After graduating from high school, Boyd got a job as a time-keeper for a plumbing and heating contractor. He would run through construction areas several times a day to check with the plumbers, receiving the nickname of Sea Biscuit after the famous racehorse.
One day, Percy S. Lord, the senior boss and a co-owner of the company, visited Brigham City. Boyd had come early to work and stayed late as well. Mr. Lord asked him why he was still there, and Boyd told him that there was work he wanted to finish before returning home. Mr. Lord asked how much he was being paid, and Boyd told him.
The next day, Boyd received the pleasant surprise of having a raise that nearly doubled his salary. “I learned that the extra effort one puts into his responsibilities is an excellent investment” (Boyd K. Packer: A Watchman on the Tower).
While preparing for his marriage to Donna, Boyd found an old home that was within his income, and he thought he could fix it up pretty well. Then Donna’s father, who had recently built several houses, surprised the couple when he offered them one of the new homes as a wedding gift.
Boyd did not know what to do. He did not want to accept the home, because he wanted to prove that he was capable and responsible. He went to his father for advice. Ira listened, then asked Boyd if, in the future, Boyd offered a home to one of his own children, “Do you think that would be in order?”
Boyd said that he thought it would. His father then asked why he thought it was “out of order” for Brother Smith to do this for Donna. Boyd humbled and accepted the new home, knowing that he was giving someone else the opportunity to serve (Boyd K. Packer: A Watchman on the Tower).
“A Heart Sympathetic to Waifs”
When Boyd was an assistant to the Quorum of the Twelve, he attended a sacrament meeting in Cuzco, Peru. During the meeting, a dirty little boy came into the chapel. The boy was very ragged looking, probably an orphan, and he hungrily eyed the bread on the sacrament table.
President Kimball later spoke of the boy saying, “Almost unobserved, he slyly came to the sacrament table and, with a seeming spiritual hunger, leaned against the table and lovingly rubbed his unwashed face against the cool, smooth white linen.” A woman on the front row shooed the boy away, but he snuck back into the chapel a few minutes later.
Boyd caught the little boy’s eye and motioned him to come, opening his arms. Soon, the little boy was sitting in his lap, “the tousled head against the great warm heart—a heart sympathetic to waifs, and especially to little Lamanite ones” (Church News article “Pres. Packer: individual of varied interests, talents, traits” ; General Conference talk “Children”).
After He Was Called
Boyd K. Packer received his Associates Degree at Weber College, his Bachelors and Masters at Utah State University, and his Doctorate in Education at Brigham Young University. In Brigham City, he became the Coordinator of Indian Affairs, taught at the first American Indian seminary, and held office as a city councilman (“Boyd K. Packer”).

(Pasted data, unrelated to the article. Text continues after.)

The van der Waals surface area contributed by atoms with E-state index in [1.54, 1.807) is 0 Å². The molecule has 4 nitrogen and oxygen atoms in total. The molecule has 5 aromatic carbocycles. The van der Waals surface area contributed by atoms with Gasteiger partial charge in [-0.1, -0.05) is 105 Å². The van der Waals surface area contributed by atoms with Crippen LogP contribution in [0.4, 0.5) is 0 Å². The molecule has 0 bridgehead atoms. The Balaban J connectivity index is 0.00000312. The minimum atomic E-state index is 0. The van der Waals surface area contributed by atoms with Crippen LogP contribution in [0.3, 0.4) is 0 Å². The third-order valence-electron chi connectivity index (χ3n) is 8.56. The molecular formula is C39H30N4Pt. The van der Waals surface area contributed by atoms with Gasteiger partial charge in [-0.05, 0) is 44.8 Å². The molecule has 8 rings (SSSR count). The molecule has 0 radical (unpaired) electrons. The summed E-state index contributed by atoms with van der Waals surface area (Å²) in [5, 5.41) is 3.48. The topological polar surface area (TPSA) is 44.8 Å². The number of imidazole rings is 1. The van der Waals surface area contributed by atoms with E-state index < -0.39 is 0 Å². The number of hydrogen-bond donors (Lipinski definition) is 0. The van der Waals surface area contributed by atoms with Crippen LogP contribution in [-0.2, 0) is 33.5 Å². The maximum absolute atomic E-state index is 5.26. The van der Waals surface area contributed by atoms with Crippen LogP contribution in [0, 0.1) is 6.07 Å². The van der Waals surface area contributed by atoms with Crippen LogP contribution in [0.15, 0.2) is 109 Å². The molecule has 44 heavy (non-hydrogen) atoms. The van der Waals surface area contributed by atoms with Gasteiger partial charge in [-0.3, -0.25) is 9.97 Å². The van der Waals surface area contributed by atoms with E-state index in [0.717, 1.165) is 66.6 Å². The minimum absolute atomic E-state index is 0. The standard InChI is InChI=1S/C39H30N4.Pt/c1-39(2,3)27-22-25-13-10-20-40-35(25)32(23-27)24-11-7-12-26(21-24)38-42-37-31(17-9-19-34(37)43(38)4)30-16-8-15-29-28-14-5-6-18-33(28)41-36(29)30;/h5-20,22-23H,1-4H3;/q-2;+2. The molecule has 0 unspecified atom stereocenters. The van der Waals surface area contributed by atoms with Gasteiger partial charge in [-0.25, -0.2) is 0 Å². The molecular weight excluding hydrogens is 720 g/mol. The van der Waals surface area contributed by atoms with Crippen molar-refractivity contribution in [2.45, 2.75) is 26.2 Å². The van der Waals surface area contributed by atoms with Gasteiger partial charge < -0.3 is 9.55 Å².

Boyd K. Packer became assistant administrator of seminaries and institutes in the Church Educational System, Assistant to the Quorum of the Twelve, and mission president for New England. On April 9, 1970, Boyd K. Packer was called to be an apostle. On June 5, 1994, he was called as Acting President of the Quorum of the Twelve Apostles and on February 3, 2008 he was called as President of the Quorum of the Twelve Apostles (“President Boyd K. Packer”).
Boyd K. Packer teaches us that the apostles and prophets are simply “ordinary people.” In his LDS.org biography, “Boyd K. Packer,” he says:
There are many qualifications that I lack. There is so much in my effort to serve that is wanting. There is only one single thing, one qualification that can explain it. Like Peter and all of those that have since been ordained, I have that witness.
I know that God is our Father. He introduced His Son, Jesus Christ, to Joseph Smith. I declare to you that I know that Jesus is the Christ. I know that He lives. . . . He made His Atonement. Of Him I bear witness.
Boyd K. Packer was raised from humble beginnings and the debilitating circumstances of having polio. But he continued on, growing in humility, love, and quiet, spiritual strength.
To learn more about Boyd K. Packer, visit his Facebook Page or check out the links below.
- Boyd K. Packer’s biography Boyd K. Packer: A Watchman on the Tower
- LDS.org article “Boyd K. Packer”
- LDS.org article “President Boyd K. Packer”
- Ensign article “Elder Boyd K. Packer: Disciple of the Master Teacher”
- Church News article “Pres. Packer: individual of varied interests, talents, traits”